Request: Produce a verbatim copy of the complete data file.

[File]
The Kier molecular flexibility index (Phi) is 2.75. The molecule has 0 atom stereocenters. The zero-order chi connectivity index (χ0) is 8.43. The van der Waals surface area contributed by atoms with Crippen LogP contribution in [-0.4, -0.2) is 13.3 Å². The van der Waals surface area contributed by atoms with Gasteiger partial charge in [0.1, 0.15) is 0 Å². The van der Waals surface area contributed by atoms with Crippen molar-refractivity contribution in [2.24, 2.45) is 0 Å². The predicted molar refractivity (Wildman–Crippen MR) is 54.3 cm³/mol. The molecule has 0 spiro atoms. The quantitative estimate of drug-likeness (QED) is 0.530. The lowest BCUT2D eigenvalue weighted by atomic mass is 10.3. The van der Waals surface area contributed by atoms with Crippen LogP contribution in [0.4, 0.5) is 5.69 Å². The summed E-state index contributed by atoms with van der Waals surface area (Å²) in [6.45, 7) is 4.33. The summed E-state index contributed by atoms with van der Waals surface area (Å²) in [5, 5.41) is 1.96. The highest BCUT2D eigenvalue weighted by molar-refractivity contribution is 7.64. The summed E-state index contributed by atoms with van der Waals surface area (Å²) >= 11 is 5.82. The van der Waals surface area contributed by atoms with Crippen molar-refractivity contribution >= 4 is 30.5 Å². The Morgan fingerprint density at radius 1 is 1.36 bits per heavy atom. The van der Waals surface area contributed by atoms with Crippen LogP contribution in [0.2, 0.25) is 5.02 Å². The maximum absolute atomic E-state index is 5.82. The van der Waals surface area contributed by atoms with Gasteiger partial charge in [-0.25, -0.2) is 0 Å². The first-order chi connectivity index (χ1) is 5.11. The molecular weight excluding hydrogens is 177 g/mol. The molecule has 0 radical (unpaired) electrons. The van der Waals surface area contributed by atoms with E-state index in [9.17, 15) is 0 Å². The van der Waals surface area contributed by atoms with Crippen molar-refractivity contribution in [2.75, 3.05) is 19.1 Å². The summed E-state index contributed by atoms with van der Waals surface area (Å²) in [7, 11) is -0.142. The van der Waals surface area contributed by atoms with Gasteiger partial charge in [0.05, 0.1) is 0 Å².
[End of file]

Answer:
The Kier molecular flexibility index (Phi) is 2.75. The molecule has 0 atom stereocenters. The zero-order chi connectivity index (χ0) is 8.43. The van der Waals surface area contributed by atoms with Crippen LogP contribution in [-0.4, -0.2) is 13.3 Å². The van der Waals surface area contributed by atoms with Gasteiger partial charge in [0.1, 0.15) is 0 Å². The van der Waals surface area contributed by atoms with Crippen molar-refractivity contribution in [2.24, 2.45) is 0 Å². The predicted molar refractivity (Wildman–Crippen MR) is 54.3 cm³/mol. The molecule has 0 spiro atoms. The quantitative estimate of drug-likeness (QED) is 0.530. The lowest BCUT2D eigenvalue weighted by atomic mass is 10.3. The van der Waals surface area contributed by atoms with Crippen LogP contribution in [0.4, 0.5) is 5.69 Å². The summed E-state index contributed by atoms with van der Waals surface area (Å²) in [6.45, 7) is 4.33. The summed E-state index contributed by atoms with van der Waals surface area (Å²) in [5, 5.41) is 1.96. The highest BCUT2D eigenvalue weighted by molar-refractivity contribution is 7.64. The summed E-state index contributed by atoms with van der Waals surface area (Å²) >= 11 is 5.82. The van der Waals surface area contributed by atoms with Crippen molar-refractivity contribution >= 4 is 30.5 Å². The Morgan fingerprint density at radius 1 is 1.36 bits per heavy atom. The van der Waals surface area contributed by atoms with Crippen LogP contribution in [0.2, 0.25) is 5.02 Å². The maximum absolute atomic E-state index is 5.82. The van der Waals surface area contributed by atoms with Gasteiger partial charge in [-0.25, -0.2) is 0 Å². The first-order chi connectivity index (χ1) is 5.11. The molecular weight excluding hydrogens is 177 g/mol. The molecule has 0 radical (unpaired) electrons. The van der Waals surface area contributed by atoms with E-state index in [9.17, 15) is 0 Å². The van der Waals surface area contributed by atoms with Crippen molar-refractivity contribution in [2.75, 3.05) is 19.1 Å². The summed E-state index contributed by atoms with van der Waals surface area (Å²) in [7, 11) is -0.142. The van der Waals surface area contributed by atoms with Gasteiger partial charge in [0.05, 0.1) is 0 Å².